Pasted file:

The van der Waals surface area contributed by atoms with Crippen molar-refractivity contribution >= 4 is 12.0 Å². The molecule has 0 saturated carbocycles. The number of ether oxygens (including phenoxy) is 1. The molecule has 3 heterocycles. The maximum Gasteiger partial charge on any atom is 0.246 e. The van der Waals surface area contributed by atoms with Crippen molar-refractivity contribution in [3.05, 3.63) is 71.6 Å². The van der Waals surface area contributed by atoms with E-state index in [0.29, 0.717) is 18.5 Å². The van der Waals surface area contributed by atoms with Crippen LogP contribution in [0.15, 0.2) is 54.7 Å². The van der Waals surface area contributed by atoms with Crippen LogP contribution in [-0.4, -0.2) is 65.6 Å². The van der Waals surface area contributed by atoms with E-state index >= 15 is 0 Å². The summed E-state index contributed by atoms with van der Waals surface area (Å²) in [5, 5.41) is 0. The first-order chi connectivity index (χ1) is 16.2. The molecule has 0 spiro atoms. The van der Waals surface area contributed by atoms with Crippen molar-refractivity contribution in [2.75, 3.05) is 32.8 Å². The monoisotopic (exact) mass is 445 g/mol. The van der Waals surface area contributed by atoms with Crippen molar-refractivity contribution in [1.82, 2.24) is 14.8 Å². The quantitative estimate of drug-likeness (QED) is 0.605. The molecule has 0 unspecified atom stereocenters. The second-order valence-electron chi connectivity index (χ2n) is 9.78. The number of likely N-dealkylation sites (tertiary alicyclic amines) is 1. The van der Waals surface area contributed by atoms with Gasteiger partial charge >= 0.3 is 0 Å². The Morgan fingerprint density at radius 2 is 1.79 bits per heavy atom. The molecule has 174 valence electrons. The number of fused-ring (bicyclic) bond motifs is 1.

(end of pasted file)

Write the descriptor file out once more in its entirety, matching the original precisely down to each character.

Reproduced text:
The van der Waals surface area contributed by atoms with Crippen molar-refractivity contribution >= 4 is 12.0 Å². The molecule has 0 saturated carbocycles. The number of ether oxygens (including phenoxy) is 1. The molecule has 3 heterocycles. The maximum Gasteiger partial charge on any atom is 0.246 e. The van der Waals surface area contributed by atoms with Crippen molar-refractivity contribution in [3.05, 3.63) is 71.6 Å². The van der Waals surface area contributed by atoms with E-state index in [0.29, 0.717) is 18.5 Å². The van der Waals surface area contributed by atoms with Crippen LogP contribution in [0.15, 0.2) is 54.7 Å². The van der Waals surface area contributed by atoms with Crippen LogP contribution in [-0.4, -0.2) is 65.6 Å². The van der Waals surface area contributed by atoms with E-state index >= 15 is 0 Å². The summed E-state index contributed by atoms with van der Waals surface area (Å²) in [5, 5.41) is 0. The first-order chi connectivity index (χ1) is 16.2. The molecule has 0 spiro atoms. The van der Waals surface area contributed by atoms with Crippen molar-refractivity contribution in [2.75, 3.05) is 32.8 Å². The monoisotopic (exact) mass is 445 g/mol. The van der Waals surface area contributed by atoms with Crippen molar-refractivity contribution in [1.82, 2.24) is 14.8 Å². The quantitative estimate of drug-likeness (QED) is 0.605. The molecule has 0 unspecified atom stereocenters. The second-order valence-electron chi connectivity index (χ2n) is 9.78. The number of likely N-dealkylation sites (tertiary alicyclic amines) is 1. The van der Waals surface area contributed by atoms with Gasteiger partial charge >= 0.3 is 0 Å². The Morgan fingerprint density at radius 2 is 1.79 bits per heavy atom. The molecule has 174 valence electrons. The number of fused-ring (bicyclic) bond motifs is 1.